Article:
Meanwhile, in the hand-wringing over what to do about Lidge, virtually nothing has been said about Stros lefthanded starter, Andy Pettitte, who has been much worse than Lidge this season. After having arguably the best season of his career last season, Pettitte has really stunk it up this season, currently meandering along at a 5.18 ERA and a -12 RSAA. He has given up an astounding 21 home runs in just over 139 innings after giving up only 17 in over 222 innings last season, and he has saved over 40 fewer runs for the club this season than he did at the same stage of last season (Lidge, in comparison, has saved only about 17 fewer runs this season than at the same stage last season). And just to punctuate how bad Pettitte has been, the Stros are paying him almost $16.5 million smackeroos for stinking up Minute Maid Park, while the Stros pay Lidge a relatively modest $3.975 million.
My point? While it’s clear than Pettitte has been a much bigger reason for the Stros’ troubles this season than Lidge, nary a word was mentioned over the past several weeks about trading Pettitte. Now, maybe Pettitte’s performance and contract made him untradeable, but he is coming off the best season of his career in 2005 and it’s not unreasonable to think that a veteran lefthanded starter could still help a potential championship club such as the Mets in the post-season. And certainly the Stros were incentivized to unload some of Pettitte’s enormous salary, so you would think that a deal would not have been beyond the realm of possibility. We probably won’t ever know whether Pettitte’s name came up in trade negotiations before this season’s trading deadline, but it’s clear that he wasn’t even on the radar screen of the fans’ discussions about trades — Lidge was almost the total focus.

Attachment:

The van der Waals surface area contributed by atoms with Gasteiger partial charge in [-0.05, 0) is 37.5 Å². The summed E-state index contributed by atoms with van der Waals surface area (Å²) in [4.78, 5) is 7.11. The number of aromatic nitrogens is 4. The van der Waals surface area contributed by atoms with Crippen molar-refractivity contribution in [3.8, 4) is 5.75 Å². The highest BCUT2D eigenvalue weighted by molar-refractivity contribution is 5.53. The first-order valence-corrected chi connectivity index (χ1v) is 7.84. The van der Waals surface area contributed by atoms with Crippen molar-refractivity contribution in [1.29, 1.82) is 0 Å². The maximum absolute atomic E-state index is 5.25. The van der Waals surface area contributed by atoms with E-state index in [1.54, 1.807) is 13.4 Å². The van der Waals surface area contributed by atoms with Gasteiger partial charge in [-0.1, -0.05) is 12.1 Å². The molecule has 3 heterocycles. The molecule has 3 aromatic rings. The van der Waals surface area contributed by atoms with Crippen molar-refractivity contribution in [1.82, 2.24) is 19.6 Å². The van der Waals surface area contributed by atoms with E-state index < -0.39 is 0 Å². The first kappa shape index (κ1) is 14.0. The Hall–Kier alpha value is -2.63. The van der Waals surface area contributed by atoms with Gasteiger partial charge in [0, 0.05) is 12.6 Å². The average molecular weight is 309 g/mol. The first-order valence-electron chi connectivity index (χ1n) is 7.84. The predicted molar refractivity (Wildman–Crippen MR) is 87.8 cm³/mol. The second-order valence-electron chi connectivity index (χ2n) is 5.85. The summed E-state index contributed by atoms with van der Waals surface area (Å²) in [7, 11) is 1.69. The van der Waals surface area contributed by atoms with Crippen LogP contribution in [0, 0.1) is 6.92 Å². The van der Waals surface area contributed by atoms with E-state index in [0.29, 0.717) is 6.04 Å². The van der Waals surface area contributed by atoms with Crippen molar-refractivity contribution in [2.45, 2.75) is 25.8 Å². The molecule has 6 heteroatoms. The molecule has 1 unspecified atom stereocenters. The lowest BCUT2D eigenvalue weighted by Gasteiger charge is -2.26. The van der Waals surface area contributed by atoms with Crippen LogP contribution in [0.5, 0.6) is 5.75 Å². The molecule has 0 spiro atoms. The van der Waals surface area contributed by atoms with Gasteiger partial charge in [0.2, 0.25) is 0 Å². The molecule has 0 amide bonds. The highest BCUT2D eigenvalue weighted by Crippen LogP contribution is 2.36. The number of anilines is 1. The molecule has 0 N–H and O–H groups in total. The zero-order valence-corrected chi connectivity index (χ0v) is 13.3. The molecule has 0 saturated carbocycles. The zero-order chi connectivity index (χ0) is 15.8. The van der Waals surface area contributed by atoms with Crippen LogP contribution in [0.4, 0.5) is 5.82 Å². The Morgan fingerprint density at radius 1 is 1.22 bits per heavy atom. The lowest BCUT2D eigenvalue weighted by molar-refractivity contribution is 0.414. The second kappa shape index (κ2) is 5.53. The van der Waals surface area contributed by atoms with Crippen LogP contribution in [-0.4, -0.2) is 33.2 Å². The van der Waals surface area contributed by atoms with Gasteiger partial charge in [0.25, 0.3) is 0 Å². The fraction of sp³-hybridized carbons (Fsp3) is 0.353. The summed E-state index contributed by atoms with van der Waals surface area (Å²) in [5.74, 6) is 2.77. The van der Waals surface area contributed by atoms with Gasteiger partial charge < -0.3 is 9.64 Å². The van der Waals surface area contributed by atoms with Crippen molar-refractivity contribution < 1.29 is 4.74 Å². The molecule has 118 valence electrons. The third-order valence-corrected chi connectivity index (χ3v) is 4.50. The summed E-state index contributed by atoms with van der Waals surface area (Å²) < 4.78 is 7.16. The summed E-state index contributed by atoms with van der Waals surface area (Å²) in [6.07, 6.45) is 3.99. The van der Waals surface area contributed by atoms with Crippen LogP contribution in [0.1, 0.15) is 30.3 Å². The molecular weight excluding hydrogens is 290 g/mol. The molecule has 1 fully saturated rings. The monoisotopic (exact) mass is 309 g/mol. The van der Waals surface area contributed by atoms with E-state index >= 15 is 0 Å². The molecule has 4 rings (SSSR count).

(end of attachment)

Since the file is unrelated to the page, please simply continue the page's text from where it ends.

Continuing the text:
So, the Stros fans clearly preferred to trade the cheaper, younger pitcher with more upside potential who has pitched better over the past three seasons and not dropped off this season as much as the aging veteran who is being paid far in excess of what his performance this season justifies. Let’s just say that I’m glad Drayton McLane and Tim Purpura are making these decisions and not the fans.
By the way, as noted in this previous post, Stros management was prudent to stand pat. The Stros have a boatload of payroll coming off the books after this season, which allows the club to address needs in attempting to re-sign Oswalt and bringing in some additional hitters, which has been a chronic weakness that this club has had trouble addressing ever since the club gave Bagwell and Hidalgo the big contracts around 2000. Now that the club will finally be in a financial position to address those needs after this season, it would not have made sense to make a trade at this juncture that might have decreased the club’s flexibility this coming off-season.
Lidge and Pettitte’s career and season statistics are below, and the abbreviations for the stats are here: